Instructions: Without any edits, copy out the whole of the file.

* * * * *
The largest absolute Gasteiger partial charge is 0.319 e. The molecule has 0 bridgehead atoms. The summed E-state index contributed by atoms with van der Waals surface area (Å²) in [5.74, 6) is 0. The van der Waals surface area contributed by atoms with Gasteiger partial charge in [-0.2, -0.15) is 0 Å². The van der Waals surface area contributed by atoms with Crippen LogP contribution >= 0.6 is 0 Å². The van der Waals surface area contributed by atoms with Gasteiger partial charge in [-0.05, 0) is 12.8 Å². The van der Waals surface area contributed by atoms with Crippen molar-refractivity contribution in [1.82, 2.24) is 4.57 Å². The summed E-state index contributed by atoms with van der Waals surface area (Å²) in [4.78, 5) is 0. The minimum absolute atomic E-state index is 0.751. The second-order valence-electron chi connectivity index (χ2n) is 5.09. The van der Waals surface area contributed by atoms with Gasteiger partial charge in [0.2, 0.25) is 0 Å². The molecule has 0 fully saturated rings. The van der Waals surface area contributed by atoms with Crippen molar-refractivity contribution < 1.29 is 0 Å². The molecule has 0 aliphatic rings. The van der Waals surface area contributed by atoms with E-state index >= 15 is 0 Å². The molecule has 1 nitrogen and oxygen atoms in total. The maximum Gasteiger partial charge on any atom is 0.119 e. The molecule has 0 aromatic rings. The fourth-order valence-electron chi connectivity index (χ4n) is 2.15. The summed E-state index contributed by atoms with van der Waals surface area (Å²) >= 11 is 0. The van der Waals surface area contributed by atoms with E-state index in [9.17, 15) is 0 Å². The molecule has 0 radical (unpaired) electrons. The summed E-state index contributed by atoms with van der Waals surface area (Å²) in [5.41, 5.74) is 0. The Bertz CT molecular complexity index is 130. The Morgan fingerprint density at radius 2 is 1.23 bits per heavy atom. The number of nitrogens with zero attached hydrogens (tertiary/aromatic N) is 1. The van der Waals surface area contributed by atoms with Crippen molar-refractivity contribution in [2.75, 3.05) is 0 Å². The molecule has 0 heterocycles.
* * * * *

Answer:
The largest absolute Gasteiger partial charge is 0.319 e. The molecule has 0 bridgehead atoms. The summed E-state index contributed by atoms with van der Waals surface area (Å²) in [5.74, 6) is 0. The van der Waals surface area contributed by atoms with Gasteiger partial charge in [-0.2, -0.15) is 0 Å². The van der Waals surface area contributed by atoms with Crippen LogP contribution >= 0.6 is 0 Å². The van der Waals surface area contributed by atoms with Gasteiger partial charge in [-0.05, 0) is 12.8 Å². The van der Waals surface area contributed by atoms with Crippen molar-refractivity contribution in [1.82, 2.24) is 4.57 Å². The summed E-state index contributed by atoms with van der Waals surface area (Å²) in [4.78, 5) is 0. The minimum absolute atomic E-state index is 0.751. The second-order valence-electron chi connectivity index (χ2n) is 5.09. The van der Waals surface area contributed by atoms with Gasteiger partial charge in [0.2, 0.25) is 0 Å². The molecule has 0 fully saturated rings. The van der Waals surface area contributed by atoms with Crippen molar-refractivity contribution < 1.29 is 0 Å². The molecule has 0 aliphatic rings. The van der Waals surface area contributed by atoms with E-state index >= 15 is 0 Å². The molecule has 1 nitrogen and oxygen atoms in total. The maximum Gasteiger partial charge on any atom is 0.119 e. The molecule has 0 aromatic rings. The fourth-order valence-electron chi connectivity index (χ4n) is 2.15. The summed E-state index contributed by atoms with van der Waals surface area (Å²) >= 11 is 0. The van der Waals surface area contributed by atoms with E-state index in [9.17, 15) is 0 Å². The molecule has 0 radical (unpaired) electrons. The summed E-state index contributed by atoms with van der Waals surface area (Å²) in [5.41, 5.74) is 0. The Bertz CT molecular complexity index is 130. The Morgan fingerprint density at radius 2 is 1.23 bits per heavy atom. The number of nitrogens with zero attached hydrogens (tertiary/aromatic N) is 1. The van der Waals surface area contributed by atoms with Crippen molar-refractivity contribution in [2.75, 3.05) is 0 Å². The molecule has 0 heterocycles.